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Local elementary student signs copies of her book, donates proceeds back to school 

Fifth-grade author Ruby Jiang, 11, left, signs her books for a fundraiser held at the Pico Canyon Elementary School open house event on Thursday, 050224. Dan Watson/The Signal
Fifth-grade author Ruby Jiang, 11, left, signs her books for a fundraiser held at the Pico Canyon Elementary School open house event on Thursday, 050224. Dan Watson/The Signal
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While most students at Pico Canyon Elementary were showing off their campus to their families or enjoying the food trucks at open house last week, 11-year-old Ruby Jiang was hard at work. 

The author of two books, Jiang, a fifth-grade student at the school, was selling and signing copies of her books, with all proceeds going back to the school. 

“I thought there’d be a lot less people,” Jiang said after spending more than an hour signing books. “It was not expected.” 

In total, Jiang raised $1,260 for her school. 

Fifth-grade author Ruby Jiang, 11, signs her books for a fundraiser held at the Pico Canyon Elementary School open house event on Thursday, 050224.  Dan Watson/The Signal
Fifth-grade author Ruby Jiang, 11, signs her books for a fundraiser held at the Pico Canyon Elementary School open house event on Thursday, 050224. Dan Watson/The Signal

“I feel like they’ve done a lot for me and I’m gonna pay them back,” Jiang said. 

Her first book, “Spooky Flats,” was published when she was 8, followed by “Three Points of War” when she was 10. Jiang drew the artwork for both books along with coming up with each original story. 

“I enjoy reading creative and adventurous stories,” Jiang said. “Sometimes, my reading teacher, he gives me a prompt, and then I write about it and I can’t stop writing about it because I get really engaged in the story and then I just continue writing and it becomes a really long story.” 

“Spooky Flats” is the story of two kids who find a mountain and the adventures they have there. “Three Points of War” details two siblings who get separated from each other because of a war and the difficulties they have trying to find each other.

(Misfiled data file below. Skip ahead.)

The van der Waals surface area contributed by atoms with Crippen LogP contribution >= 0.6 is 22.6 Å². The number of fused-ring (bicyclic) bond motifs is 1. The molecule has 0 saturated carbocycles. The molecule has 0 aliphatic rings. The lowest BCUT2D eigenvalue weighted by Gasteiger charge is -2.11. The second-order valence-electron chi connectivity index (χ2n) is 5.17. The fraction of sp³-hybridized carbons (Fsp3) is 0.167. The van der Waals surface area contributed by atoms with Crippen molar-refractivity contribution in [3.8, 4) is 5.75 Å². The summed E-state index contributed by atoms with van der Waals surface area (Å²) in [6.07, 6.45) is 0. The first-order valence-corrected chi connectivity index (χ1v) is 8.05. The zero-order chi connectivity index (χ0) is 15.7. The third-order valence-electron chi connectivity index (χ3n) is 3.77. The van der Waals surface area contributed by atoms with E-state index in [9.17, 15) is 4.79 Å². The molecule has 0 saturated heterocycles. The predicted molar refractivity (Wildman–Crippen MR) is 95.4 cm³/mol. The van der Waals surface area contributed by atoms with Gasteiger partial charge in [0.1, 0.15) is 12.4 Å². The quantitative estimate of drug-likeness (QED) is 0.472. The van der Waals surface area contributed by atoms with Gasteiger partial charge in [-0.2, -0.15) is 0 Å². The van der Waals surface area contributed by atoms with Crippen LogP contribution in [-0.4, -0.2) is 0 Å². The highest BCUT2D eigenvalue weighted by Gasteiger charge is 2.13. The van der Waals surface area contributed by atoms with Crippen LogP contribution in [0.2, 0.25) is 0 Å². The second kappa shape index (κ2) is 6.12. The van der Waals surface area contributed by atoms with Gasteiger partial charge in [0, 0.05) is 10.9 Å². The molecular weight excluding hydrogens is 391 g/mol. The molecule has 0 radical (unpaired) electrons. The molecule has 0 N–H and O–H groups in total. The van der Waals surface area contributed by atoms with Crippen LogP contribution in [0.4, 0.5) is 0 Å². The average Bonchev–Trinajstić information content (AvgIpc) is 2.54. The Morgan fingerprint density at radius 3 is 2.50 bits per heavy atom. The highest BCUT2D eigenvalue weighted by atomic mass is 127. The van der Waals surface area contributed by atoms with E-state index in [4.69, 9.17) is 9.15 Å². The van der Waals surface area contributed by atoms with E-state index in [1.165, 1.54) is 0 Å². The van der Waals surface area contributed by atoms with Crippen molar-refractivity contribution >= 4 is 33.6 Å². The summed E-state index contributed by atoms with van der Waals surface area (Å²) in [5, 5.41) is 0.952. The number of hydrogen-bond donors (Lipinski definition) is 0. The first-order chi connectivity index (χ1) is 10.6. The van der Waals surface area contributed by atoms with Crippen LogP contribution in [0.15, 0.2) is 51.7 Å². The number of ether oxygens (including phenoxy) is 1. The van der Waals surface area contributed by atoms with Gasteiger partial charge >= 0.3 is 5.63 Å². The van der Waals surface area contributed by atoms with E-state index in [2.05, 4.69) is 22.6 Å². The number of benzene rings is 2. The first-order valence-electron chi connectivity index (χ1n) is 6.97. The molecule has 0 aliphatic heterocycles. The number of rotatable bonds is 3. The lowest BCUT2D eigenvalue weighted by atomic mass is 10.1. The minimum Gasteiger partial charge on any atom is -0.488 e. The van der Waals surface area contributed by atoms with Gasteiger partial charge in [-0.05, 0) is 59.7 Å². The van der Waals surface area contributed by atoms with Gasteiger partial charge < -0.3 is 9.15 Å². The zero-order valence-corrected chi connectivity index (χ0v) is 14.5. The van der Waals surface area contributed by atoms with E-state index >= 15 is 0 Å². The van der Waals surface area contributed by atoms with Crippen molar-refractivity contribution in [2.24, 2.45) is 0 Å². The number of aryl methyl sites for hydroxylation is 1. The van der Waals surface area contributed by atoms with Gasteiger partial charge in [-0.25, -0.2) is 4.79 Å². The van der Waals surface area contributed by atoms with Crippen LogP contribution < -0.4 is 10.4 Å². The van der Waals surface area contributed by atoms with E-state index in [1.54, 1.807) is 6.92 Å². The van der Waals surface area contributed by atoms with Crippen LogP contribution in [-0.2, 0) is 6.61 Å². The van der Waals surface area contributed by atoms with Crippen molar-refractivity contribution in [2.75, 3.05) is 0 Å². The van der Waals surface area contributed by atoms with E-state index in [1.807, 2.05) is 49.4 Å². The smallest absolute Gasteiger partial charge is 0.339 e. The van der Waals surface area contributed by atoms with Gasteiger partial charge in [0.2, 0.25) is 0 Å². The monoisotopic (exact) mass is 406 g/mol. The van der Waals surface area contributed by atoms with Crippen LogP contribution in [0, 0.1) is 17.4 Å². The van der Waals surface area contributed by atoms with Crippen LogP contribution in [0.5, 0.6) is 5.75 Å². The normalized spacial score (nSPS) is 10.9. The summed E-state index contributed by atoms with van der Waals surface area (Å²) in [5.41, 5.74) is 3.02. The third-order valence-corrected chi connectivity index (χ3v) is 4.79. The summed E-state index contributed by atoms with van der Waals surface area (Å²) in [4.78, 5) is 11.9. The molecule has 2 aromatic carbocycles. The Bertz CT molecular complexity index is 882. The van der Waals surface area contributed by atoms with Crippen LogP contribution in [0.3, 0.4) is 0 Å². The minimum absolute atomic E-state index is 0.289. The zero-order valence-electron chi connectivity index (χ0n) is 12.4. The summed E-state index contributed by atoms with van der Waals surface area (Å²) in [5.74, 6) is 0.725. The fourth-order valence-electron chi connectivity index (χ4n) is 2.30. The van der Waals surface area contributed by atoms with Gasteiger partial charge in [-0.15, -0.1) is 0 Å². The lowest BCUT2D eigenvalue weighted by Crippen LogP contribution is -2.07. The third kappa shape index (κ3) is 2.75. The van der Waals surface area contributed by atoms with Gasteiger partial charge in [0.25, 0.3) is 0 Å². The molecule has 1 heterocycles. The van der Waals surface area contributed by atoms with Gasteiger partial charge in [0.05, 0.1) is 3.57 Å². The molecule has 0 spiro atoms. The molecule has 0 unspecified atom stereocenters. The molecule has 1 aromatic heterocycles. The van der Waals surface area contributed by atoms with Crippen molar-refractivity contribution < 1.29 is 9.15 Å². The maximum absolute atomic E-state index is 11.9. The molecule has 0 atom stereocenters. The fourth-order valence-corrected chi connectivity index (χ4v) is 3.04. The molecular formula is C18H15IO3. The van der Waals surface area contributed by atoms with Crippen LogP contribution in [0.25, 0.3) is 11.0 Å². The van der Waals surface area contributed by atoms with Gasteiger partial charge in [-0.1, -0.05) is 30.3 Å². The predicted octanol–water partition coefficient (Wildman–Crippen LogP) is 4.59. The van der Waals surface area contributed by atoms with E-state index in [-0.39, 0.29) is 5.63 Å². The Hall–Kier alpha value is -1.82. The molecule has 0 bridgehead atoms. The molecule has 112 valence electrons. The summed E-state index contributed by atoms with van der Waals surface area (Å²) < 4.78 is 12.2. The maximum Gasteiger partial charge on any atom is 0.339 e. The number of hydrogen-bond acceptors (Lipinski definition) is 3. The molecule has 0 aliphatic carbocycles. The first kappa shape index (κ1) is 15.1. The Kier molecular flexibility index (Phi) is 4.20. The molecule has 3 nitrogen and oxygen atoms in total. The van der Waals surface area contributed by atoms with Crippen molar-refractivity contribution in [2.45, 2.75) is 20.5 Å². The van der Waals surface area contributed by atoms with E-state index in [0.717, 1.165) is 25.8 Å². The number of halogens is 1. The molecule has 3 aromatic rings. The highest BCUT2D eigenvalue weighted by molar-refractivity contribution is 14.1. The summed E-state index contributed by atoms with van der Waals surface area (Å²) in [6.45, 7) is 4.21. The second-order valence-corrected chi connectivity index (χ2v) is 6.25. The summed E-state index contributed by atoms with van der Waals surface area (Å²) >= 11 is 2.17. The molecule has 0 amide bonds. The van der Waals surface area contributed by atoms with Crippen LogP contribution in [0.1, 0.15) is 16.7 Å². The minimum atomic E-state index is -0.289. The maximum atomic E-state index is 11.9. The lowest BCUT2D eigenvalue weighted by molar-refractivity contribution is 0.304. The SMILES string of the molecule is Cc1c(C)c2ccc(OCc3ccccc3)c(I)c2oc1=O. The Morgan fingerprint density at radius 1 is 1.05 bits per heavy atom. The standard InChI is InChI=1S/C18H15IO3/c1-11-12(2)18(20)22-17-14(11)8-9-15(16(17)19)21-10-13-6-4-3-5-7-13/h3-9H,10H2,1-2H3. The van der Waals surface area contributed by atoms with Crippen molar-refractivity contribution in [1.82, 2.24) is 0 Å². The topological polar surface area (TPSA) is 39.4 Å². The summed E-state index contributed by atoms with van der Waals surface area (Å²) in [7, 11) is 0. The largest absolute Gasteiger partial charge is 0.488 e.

Jiang’s fifth-grade teacher, Molly Cop, said Jiang is not only a gifted writer, but also excels in most areas in the classroom and often helps her classmates. 

Fifth-grade author Ruby Jiang, 11, signs her books for a fundraiser held at the Pico Canyon Elementary School open house event on Thursday, 050224.  Dan Watson/The Signal
Fifth-grade author Ruby Jiang, 11, signs her books for a fundraiser held at the Pico Canyon Elementary School open house event on Thursday, 050224. Dan Watson/The Signal

“What I love about her is she’s quiet and successful,” Cop said. “She’s not boastful or braggy. She just really works hard.” 

Also a lover of dancing and arts and crafts, Jiang said she has two dream jobs. One would be to own a dance studio, and the other is to be an animator for Disney films. 

Jiang was surrounded by family and friends while signing her books for fellow Huskies. 

“It means a lot to me because they’re supporting me and giving me everything I need,” Jiang said. 

And while two books published by the age of 11 might seem impressive, Jiang has more books scheduled to come out in the near future. But she’s also hoping to save time for herself. 

“I’d like to do it part-time because I also want to get social,” Jiang said. 

“Spooky Flats” and “Three Points of War” are available for purchase on Amazon. 

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